The Monocle Minute

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Today’s top stories, opinion and opportunities
Tuesday 22 May 2018

Geopolitics

Image: Getty Images

Rousing the rabble?

Turkey’s president is touring Europe to win support from his diaspora – to the chagrin of some of his neighbours.

Turkish president Recep Tayyip Erdogan has been on the road campaigning ahead of the 24 June elections – but not in Turkey. On Sunday the incumbent spoke at a rally in Sarajevo, the capital of Bosnia and Herzegovina, where more than 10,000 Turks gathered from as far as Belgium. Germany, the Netherlands and Austria have barred Erdogan from campaigning on their soil but he seized on close ties with Bosnia’s Muslim leader Bakir Izetbegovic to gain a podium in Europe. The Turkish president urged his foreign supporters to take active civic roles in their adoptive nations and emphasised the cultural, religious and historic ties between Turkey, Bosnia and the Balkans. It rings worryingly of ‘neo-Ottomanism’: Turkey is tightening its hegemony in the Balkans and rousing ideas of nativism among the Turkish diaspora, which EU leaders are rightly concerned is tantamount to meddling in foreign affairs.

Retail

Image: Getty Images

Playing the long game

Rather than striking while the iron’s hot, one Toronto-based retail outfit is plunging it into cold water.

Toronto’s independent retail sector has grown enviable over the past few years. Many homegrown shops, which sell everything from Toronto-made menswear to homeware and cosmetics, have become well-known names and expanded their operations in the process. But the decision by one of Toronto’s most familiar outfits to scale back has raised questions as to how swiftly a brand should translate success at home into a national (or even international) presence. The Drake General Store, an offshoot of one of the city’s most familiar hospitality groups, which now includes hotels, restaurants and a bar, has announced that it is to close two of its retail properties in Toronto. According to a statement from the firm, the move is aimed at allowing the group to expand more thoughtfully. The rush to capitalise on homegrown successes may be tempting but long-term planning in bricks-and-mortar retail should not be looked upon lightly, particularly if the goal is to cement a diverse independent retail sector.

Government

Thinking Capp

Improving liveability isn’t just about impressive architecture projects – Melbourne’s new lord mayor also wants to fight city hall.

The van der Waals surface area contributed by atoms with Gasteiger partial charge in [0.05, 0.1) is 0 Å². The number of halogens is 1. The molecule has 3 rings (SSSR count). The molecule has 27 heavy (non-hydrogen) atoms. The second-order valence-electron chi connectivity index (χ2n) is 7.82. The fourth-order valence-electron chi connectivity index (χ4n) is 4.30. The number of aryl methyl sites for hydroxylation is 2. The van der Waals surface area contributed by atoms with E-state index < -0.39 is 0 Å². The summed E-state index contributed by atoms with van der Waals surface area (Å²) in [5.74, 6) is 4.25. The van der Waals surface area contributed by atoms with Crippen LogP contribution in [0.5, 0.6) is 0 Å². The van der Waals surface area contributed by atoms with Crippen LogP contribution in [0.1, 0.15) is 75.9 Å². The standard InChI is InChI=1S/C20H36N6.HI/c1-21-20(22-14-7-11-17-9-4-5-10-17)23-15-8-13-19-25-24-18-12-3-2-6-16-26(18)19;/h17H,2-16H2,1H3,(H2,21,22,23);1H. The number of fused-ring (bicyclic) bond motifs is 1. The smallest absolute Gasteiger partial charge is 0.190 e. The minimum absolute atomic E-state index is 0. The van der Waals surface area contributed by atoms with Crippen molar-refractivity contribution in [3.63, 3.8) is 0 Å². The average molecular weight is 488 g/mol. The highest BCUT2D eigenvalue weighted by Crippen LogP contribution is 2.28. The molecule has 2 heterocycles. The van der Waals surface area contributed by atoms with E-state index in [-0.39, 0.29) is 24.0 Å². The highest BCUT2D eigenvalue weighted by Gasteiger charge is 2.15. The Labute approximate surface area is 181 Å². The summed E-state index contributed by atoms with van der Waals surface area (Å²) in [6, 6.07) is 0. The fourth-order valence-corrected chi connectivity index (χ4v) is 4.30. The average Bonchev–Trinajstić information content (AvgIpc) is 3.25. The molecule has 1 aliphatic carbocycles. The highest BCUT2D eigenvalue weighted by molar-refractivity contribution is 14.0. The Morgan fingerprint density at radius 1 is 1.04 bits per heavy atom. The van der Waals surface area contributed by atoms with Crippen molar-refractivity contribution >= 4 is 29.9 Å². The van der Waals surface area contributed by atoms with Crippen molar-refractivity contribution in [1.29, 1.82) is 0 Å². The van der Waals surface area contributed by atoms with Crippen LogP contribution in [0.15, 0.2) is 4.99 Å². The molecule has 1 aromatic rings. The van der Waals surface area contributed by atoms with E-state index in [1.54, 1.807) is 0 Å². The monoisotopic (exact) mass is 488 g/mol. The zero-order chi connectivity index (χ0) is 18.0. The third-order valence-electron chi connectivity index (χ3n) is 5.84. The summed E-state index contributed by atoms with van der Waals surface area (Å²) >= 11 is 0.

Melbourne regularly tops global liveability rankings and the Australian city’s new leader plans to keep it that way. Sally Capp was elected lord mayor on Friday after campaigning to build a €213m elevated walking path along the Yarra River, partly inspired by New York’s High Line. The former businesswoman, who ran as an independent and previously worked for a real estate lobby group, also backed Heritage Victoria’s pre-election decision to preserve the city’s historic Queen Victoria Market. Her predecessor Robert Doyle initially proposed the ambitious regeneration plan but the wheels came off soon after he was forced to step down in February amid allegations of sexual harassment. Capp has vowed to change the culture at Melbourne Town Hall alongside enhancing the built environment, although she has ruled out a booze ban at official functions – good news for supporters attending her swearing in ceremony on Thursday.

Transport

Image: West Japan Railway Company

Cute route

Already known for its punctuality, Japanese officials are improving high-speed rail travel even further by introducing a Hello Kitty-themed train. Purrfect.

Train travel in Japan tends to be famous for its punctuality so next month’s launch of a Hello Kitty-themed high-speed train is bound to add a big splash of colour to these predictable journeys. West Japan Railway Company’s 500 series Kodama Shinkansen, painted in the fictional character’s signature pink, will carry intercity commuters and tourists between Osaka and Fukuoka. While one car will be kitted out with a shop and exhibition space, another will be strictly zoned for die-hard fans of Kitty (who attends school in the UK and is presumably more used to rail delays and cancellations). If the onboard experience isn’t enough, a visit to the Hello Kitty café at Hakata Station where the train terminates should round things off nicely.

From Monocle 24

‘Effigies of Wickedness’

Sunday Brunch

We look at a play bringing back cabaret banned by the Nazis and discuss a visual opera coming to London. Plus: James MacManus on the affair between General Eisenhower and his driver in the Second World War and we discuss the Palme d’Or.

From Monocle Films

Zurich: The Monocle Quality of Life Conference

This year we’re in Zürich and discovering all the city has to offer from dips in the lakeside pools to post-event escapes in the mountains. Prepare to be challenged and inspired by a host of thinkers who will be reimagining urban living and exploring our key theme: ‘made in the city’. Book your ticket here.

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